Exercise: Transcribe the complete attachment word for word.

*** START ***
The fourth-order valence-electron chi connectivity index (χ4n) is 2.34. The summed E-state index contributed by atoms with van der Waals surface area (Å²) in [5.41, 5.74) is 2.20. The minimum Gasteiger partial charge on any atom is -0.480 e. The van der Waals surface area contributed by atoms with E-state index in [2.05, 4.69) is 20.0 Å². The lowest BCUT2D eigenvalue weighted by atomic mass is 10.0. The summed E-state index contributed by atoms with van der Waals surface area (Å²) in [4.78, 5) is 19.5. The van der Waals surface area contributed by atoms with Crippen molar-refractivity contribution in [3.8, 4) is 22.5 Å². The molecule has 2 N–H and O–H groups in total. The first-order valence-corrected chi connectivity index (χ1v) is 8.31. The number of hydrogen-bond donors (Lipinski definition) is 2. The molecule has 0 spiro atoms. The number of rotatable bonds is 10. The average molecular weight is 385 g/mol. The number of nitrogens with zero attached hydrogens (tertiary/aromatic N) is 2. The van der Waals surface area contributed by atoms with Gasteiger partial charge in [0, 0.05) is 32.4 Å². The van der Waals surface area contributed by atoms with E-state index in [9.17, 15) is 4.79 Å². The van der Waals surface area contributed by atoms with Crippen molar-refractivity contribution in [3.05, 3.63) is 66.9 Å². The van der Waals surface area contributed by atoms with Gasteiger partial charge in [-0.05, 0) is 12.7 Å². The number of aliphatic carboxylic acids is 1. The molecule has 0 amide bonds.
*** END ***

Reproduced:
The fourth-order valence-electron chi connectivity index (χ4n) is 2.34. The summed E-state index contributed by atoms with van der Waals surface area (Å²) in [5.41, 5.74) is 2.20. The minimum Gasteiger partial charge on any atom is -0.480 e. The van der Waals surface area contributed by atoms with E-state index in [2.05, 4.69) is 20.0 Å². The lowest BCUT2D eigenvalue weighted by atomic mass is 10.0. The summed E-state index contributed by atoms with van der Waals surface area (Å²) in [4.78, 5) is 19.5. The van der Waals surface area contributed by atoms with Crippen molar-refractivity contribution in [3.8, 4) is 22.5 Å². The molecule has 2 N–H and O–H groups in total. The first-order valence-corrected chi connectivity index (χ1v) is 8.31. The number of hydrogen-bond donors (Lipinski definition) is 2. The molecule has 0 spiro atoms. The number of rotatable bonds is 10. The average molecular weight is 385 g/mol. The number of nitrogens with zero attached hydrogens (tertiary/aromatic N) is 2. The van der Waals surface area contributed by atoms with Gasteiger partial charge in [0, 0.05) is 32.4 Å². The van der Waals surface area contributed by atoms with E-state index in [9.17, 15) is 4.79 Å². The van der Waals surface area contributed by atoms with Crippen molar-refractivity contribution in [3.05, 3.63) is 66.9 Å². The van der Waals surface area contributed by atoms with Gasteiger partial charge in [-0.05, 0) is 12.7 Å². The number of aliphatic carboxylic acids is 1. The molecule has 0 amide bonds.